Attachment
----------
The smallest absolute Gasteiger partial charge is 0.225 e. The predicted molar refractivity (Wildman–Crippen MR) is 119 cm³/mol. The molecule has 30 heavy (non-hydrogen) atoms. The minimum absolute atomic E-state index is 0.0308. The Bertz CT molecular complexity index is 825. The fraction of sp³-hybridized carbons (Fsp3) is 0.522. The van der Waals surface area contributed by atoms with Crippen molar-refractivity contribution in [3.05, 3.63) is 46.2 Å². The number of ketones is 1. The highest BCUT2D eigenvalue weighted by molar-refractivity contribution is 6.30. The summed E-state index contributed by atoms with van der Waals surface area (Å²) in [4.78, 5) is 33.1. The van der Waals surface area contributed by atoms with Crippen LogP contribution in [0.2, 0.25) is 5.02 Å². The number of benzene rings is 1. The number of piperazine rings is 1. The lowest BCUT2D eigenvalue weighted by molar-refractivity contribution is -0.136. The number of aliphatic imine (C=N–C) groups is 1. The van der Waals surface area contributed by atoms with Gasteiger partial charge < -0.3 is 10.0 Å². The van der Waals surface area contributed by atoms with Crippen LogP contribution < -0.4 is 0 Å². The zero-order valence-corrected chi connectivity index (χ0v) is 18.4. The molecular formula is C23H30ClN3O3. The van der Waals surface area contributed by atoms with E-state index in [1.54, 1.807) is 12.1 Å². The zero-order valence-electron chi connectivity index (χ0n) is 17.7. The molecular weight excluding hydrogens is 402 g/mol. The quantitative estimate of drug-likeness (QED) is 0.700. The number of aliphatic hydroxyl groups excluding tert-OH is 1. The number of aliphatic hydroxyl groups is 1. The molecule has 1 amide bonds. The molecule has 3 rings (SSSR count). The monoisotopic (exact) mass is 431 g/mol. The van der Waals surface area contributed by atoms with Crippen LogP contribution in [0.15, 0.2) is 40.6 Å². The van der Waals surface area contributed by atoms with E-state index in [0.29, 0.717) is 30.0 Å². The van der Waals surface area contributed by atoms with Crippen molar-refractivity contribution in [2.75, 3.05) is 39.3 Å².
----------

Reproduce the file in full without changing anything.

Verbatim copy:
The smallest absolute Gasteiger partial charge is 0.225 e. The predicted molar refractivity (Wildman–Crippen MR) is 119 cm³/mol. The molecule has 30 heavy (non-hydrogen) atoms. The minimum absolute atomic E-state index is 0.0308. The Bertz CT molecular complexity index is 825. The fraction of sp³-hybridized carbons (Fsp3) is 0.522. The van der Waals surface area contributed by atoms with Crippen molar-refractivity contribution in [3.05, 3.63) is 46.2 Å². The number of ketones is 1. The highest BCUT2D eigenvalue weighted by molar-refractivity contribution is 6.30. The summed E-state index contributed by atoms with van der Waals surface area (Å²) in [4.78, 5) is 33.1. The van der Waals surface area contributed by atoms with Crippen LogP contribution in [0.2, 0.25) is 5.02 Å². The number of benzene rings is 1. The number of piperazine rings is 1. The lowest BCUT2D eigenvalue weighted by molar-refractivity contribution is -0.136. The number of aliphatic imine (C=N–C) groups is 1. The van der Waals surface area contributed by atoms with Gasteiger partial charge < -0.3 is 10.0 Å². The van der Waals surface area contributed by atoms with Crippen LogP contribution < -0.4 is 0 Å². The zero-order valence-corrected chi connectivity index (χ0v) is 18.4. The molecular formula is C23H30ClN3O3. The van der Waals surface area contributed by atoms with E-state index in [1.54, 1.807) is 12.1 Å². The zero-order valence-electron chi connectivity index (χ0n) is 17.7. The molecular weight excluding hydrogens is 402 g/mol. The quantitative estimate of drug-likeness (QED) is 0.700. The number of aliphatic hydroxyl groups excluding tert-OH is 1. The number of aliphatic hydroxyl groups is 1. The molecule has 1 amide bonds. The molecule has 3 rings (SSSR count). The monoisotopic (exact) mass is 431 g/mol. The van der Waals surface area contributed by atoms with Crippen LogP contribution in [0.15, 0.2) is 40.6 Å². The van der Waals surface area contributed by atoms with E-state index in [0.29, 0.717) is 30.0 Å². The van der Waals surface area contributed by atoms with Crippen molar-refractivity contribution in [2.75, 3.05) is 39.3 Å².